Empowering teachers to make the most of their professional development plan

It is beneficial for teachers to have a professional development plan (PDP) and feel supported to achieve the goals that have been identified. A PDP is a documented record of an individual’s career aspirations and progressions and may also be referred to as CPD (continuing professional development). The plan should outline the goals that individuals wish to achieve and how they are going to develop the skills necessary to reach these goals.
It is important that teachers feel they are able to actively work on their professional development. Making time for this may be challenging, but employers should encourage and support staff to professionally develop themselves. 
High Speed Training, a leading online training provider delivering accredited digital training that helps people to be engaged, effective and safe in the workplace, has shared advice for teachers looking to make the most of their PDP.


How to write a professional development plan


There are nine steps to take to complete a PDP:

1.    Assess where you are now
2.    Identify your specific career goals
3.    Gather information
4.    Identify what professional skills you already have and which you need to work on
5.    Choose how you will accomplish your goals
6.    Develop a timeline for accomplishing your specific targets and goals
7.    Write it all down
8.    Evaluate your plan
9.    Measure your progress


Each of these stages is explained in more detail in High Speed Training’s online article, Writing A Professional Development Plan – Example & Template.


Professional development ideas

Professional development goals are likely to vary from colleague to colleague and may relate to the job level or role that is desired or the development of specific teaching styles and capabilities.
Professional development goals which can be considered include:Teachers training and learning about their professional development plan
•    To become a head of year
•    To become a subject head
•    To become a child behaviour specialist
•    To develop ICT skills to make the most of technology use in the classroom
•    To learn how to provide support to special educational needs pupils and confidently give teacher support
•    To address the individual learning styles of students and expand teaching methods accordingly
It is important for teachers to always feel as though they can ask their employers for opportunities to develop professionally – and this will benefit the school just as much as it will benefit the individual.


How to achieve development goals

•    Qualification courses
Teachers can gain professional qualifications by completing online or face-to-face training. High Speed Training offers various online educational training courses, from Designated Safeguarding Officer to Challenging Behaviour Training. Courses provide the practical information needed for individuals to take action and develop skills in the areas that need addressing.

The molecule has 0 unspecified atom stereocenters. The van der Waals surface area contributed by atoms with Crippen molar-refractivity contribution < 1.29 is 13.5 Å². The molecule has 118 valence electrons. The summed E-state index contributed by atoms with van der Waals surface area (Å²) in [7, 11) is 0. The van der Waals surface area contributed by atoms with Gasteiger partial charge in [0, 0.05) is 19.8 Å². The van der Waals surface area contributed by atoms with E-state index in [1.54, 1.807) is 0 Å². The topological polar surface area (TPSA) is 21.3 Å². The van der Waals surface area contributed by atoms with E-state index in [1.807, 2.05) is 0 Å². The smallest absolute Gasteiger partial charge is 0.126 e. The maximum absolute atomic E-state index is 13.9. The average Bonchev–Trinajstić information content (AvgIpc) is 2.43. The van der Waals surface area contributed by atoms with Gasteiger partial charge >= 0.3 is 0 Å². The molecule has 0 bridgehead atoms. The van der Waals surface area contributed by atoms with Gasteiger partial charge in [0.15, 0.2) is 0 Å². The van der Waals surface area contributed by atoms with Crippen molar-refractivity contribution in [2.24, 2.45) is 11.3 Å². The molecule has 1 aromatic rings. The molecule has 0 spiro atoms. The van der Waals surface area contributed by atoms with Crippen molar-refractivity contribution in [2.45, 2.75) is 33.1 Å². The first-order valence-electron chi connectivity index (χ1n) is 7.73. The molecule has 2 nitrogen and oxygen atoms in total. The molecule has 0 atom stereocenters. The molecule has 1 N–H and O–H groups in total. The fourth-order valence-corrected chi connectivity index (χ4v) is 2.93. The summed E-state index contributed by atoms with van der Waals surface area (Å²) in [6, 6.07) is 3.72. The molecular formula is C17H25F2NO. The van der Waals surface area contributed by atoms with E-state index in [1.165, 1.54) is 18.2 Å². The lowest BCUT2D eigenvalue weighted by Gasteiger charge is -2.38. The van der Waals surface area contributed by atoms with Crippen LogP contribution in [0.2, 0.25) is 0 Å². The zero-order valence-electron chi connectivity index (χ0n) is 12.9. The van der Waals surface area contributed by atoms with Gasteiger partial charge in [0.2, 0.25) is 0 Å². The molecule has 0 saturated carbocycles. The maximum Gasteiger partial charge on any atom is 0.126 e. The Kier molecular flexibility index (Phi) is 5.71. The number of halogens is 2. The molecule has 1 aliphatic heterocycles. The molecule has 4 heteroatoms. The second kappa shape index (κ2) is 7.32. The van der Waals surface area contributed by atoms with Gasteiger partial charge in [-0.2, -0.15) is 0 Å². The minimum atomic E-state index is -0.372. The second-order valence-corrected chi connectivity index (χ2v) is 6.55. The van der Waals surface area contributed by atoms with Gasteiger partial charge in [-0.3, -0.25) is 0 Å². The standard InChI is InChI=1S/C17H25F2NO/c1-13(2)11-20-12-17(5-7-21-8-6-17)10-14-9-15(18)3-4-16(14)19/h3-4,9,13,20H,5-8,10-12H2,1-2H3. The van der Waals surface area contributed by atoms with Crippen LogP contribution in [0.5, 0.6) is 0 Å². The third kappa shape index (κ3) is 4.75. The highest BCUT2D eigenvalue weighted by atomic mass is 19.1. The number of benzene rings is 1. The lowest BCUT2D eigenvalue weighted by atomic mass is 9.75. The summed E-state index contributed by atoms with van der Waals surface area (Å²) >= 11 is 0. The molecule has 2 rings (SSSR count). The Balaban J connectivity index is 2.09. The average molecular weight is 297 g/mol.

•    Mentoring and peer observation
Teachers are guaranteed to learn something by shadowing colleagues, irrespective of their level of seniority. It may result in individuals witnessing teaching methods that successfully engage pupils with a difficult topic or taking note of a particular strategy for managing disruptive pupils.
Both the observer and the teacher being shadowed are likely to benefit from peer observation as it provides an opportunity for constructive feedback to be shared. 
•    Observation visits to other schools
Visiting other schools is similar to shadowing colleagues, but it is likely to have additional learning benefits. A different school may encourage alternative teaching strategies and behaviours, and teachers can take this knowledge back to their own school and trial new ways of teaching.
•    Workshops
Workshops on a subject matter, method or other education-related topics are a useful platform for teachers to discuss their own experiences as well as learn. They may be led by an external specialist or hosted by one of the teachers. Such discussions also provide teachers with an opportunity for internal reflection and result in individuals getting a lot more out of the sessions than initially anticipated. 
•    Education conferences and seminars
This type of learning will allow teachers to develop in a particular area recognised as challenging. 


Dr. Richard Anderson, Head of Learning & Development at High Speed Training, said: “The modern teaching career is a continuous learning journey, and teachers should feel empowered and supported in their professional development to progress in their desired career direction. Like any form of learning or development, how you go about achieving your goals will take many forms. You may find that you develop best when seeing things in practice, such as by shadowing other colleagues and visiting other schools. Whatever form your development takes, it is important that is effective for you and that you’re able apply what you’ve learnt in the classroom.”

For more information and to find out more about the courses, please visit www.highspeedtraining.co.uk.
 

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